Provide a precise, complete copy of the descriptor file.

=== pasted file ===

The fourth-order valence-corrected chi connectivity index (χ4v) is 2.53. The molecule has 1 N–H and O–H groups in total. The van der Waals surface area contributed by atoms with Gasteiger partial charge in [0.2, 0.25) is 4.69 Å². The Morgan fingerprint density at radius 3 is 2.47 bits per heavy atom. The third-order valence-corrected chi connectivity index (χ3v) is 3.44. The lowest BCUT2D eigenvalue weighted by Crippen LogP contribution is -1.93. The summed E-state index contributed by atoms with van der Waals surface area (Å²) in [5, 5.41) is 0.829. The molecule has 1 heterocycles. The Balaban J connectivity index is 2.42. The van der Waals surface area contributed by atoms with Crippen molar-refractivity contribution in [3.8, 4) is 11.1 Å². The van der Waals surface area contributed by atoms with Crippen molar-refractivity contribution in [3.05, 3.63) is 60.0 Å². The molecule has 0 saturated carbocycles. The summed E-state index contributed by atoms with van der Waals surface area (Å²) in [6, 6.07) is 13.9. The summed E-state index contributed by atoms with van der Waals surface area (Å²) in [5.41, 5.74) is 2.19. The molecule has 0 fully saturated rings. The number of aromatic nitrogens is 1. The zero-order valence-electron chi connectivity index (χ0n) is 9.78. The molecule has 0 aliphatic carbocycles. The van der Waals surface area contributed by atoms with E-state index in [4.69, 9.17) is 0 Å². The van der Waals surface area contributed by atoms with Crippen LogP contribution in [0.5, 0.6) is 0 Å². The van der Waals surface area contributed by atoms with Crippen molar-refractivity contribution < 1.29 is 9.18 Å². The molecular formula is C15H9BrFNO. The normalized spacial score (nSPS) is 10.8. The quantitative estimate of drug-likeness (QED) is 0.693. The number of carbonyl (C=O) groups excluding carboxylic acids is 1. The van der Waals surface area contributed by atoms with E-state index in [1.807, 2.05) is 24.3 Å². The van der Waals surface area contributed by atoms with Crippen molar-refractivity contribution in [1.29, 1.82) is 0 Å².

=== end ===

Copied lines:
The fourth-order valence-corrected chi connectivity index (χ4v) is 2.53. The molecule has 1 N–H and O–H groups in total. The van der Waals surface area contributed by atoms with Gasteiger partial charge in [0.2, 0.25) is 4.69 Å². The Morgan fingerprint density at radius 3 is 2.47 bits per heavy atom. The third-order valence-corrected chi connectivity index (χ3v) is 3.44. The lowest BCUT2D eigenvalue weighted by Crippen LogP contribution is -1.93. The summed E-state index contributed by atoms with van der Waals surface area (Å²) in [5, 5.41) is 0.829. The molecule has 1 heterocycles. The Balaban J connectivity index is 2.42. The van der Waals surface area contributed by atoms with Crippen molar-refractivity contribution in [3.8, 4) is 11.1 Å². The van der Waals surface area contributed by atoms with Crippen molar-refractivity contribution in [3.05, 3.63) is 60.0 Å². The molecule has 0 saturated carbocycles. The summed E-state index contributed by atoms with van der Waals surface area (Å²) in [6, 6.07) is 13.9. The summed E-state index contributed by atoms with van der Waals surface area (Å²) in [5.41, 5.74) is 2.19. The molecule has 0 fully saturated rings. The number of aromatic nitrogens is 1. The zero-order valence-electron chi connectivity index (χ0n) is 9.78. The molecule has 0 aliphatic carbocycles. The van der Waals surface area contributed by atoms with E-state index in [4.69, 9.17) is 0 Å². The van der Waals surface area contributed by atoms with Crippen LogP contribution in [0.5, 0.6) is 0 Å². The van der Waals surface area contributed by atoms with Crippen molar-refractivity contribution < 1.29 is 9.18 Å². The molecular formula is C15H9BrFNO. The normalized spacial score (nSPS) is 10.8. The quantitative estimate of drug-likeness (QED) is 0.693. The number of carbonyl (C=O) groups excluding carboxylic acids is 1. The van der Waals surface area contributed by atoms with E-state index in [1.807, 2.05) is 24.3 Å². The van der Waals surface area contributed by atoms with Crippen molar-refractivity contribution in [1.29, 1.82) is 0 Å².